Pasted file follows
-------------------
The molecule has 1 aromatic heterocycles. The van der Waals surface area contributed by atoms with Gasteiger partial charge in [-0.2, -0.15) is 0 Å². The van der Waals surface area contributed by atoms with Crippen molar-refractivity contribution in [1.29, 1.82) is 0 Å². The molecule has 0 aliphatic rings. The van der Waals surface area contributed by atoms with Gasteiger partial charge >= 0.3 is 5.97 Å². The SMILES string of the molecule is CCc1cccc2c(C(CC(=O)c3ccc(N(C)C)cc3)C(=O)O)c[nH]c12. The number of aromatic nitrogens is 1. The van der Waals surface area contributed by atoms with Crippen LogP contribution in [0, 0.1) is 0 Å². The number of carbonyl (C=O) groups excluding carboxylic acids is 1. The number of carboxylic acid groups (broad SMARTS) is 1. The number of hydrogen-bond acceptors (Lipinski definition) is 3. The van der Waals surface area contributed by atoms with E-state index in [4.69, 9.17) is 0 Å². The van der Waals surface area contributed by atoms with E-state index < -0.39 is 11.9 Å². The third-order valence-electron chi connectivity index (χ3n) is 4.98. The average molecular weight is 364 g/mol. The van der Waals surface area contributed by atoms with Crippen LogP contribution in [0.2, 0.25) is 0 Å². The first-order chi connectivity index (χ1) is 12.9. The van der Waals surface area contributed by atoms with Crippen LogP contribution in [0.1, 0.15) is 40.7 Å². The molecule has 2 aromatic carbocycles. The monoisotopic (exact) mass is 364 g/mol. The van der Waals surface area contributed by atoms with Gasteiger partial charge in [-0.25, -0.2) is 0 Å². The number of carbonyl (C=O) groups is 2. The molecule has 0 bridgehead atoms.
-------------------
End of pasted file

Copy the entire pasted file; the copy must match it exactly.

The molecule has 1 aromatic heterocycles. The van der Waals surface area contributed by atoms with Gasteiger partial charge in [-0.2, -0.15) is 0 Å². The van der Waals surface area contributed by atoms with Crippen molar-refractivity contribution in [1.29, 1.82) is 0 Å². The molecule has 0 aliphatic rings. The van der Waals surface area contributed by atoms with Gasteiger partial charge >= 0.3 is 5.97 Å². The SMILES string of the molecule is CCc1cccc2c(C(CC(=O)c3ccc(N(C)C)cc3)C(=O)O)c[nH]c12. The number of aromatic nitrogens is 1. The van der Waals surface area contributed by atoms with Crippen LogP contribution in [0, 0.1) is 0 Å². The number of carbonyl (C=O) groups excluding carboxylic acids is 1. The number of carboxylic acid groups (broad SMARTS) is 1. The number of hydrogen-bond acceptors (Lipinski definition) is 3. The van der Waals surface area contributed by atoms with E-state index in [4.69, 9.17) is 0 Å². The van der Waals surface area contributed by atoms with E-state index < -0.39 is 11.9 Å². The third-order valence-electron chi connectivity index (χ3n) is 4.98. The average molecular weight is 364 g/mol. The van der Waals surface area contributed by atoms with Crippen LogP contribution in [0.2, 0.25) is 0 Å². The first-order chi connectivity index (χ1) is 12.9. The van der Waals surface area contributed by atoms with Crippen LogP contribution in [0.1, 0.15) is 40.7 Å². The molecule has 2 aromatic carbocycles. The monoisotopic (exact) mass is 364 g/mol. The van der Waals surface area contributed by atoms with Gasteiger partial charge in [-0.25, -0.2) is 0 Å². The number of carbonyl (C=O) groups is 2. The molecule has 0 bridgehead atoms.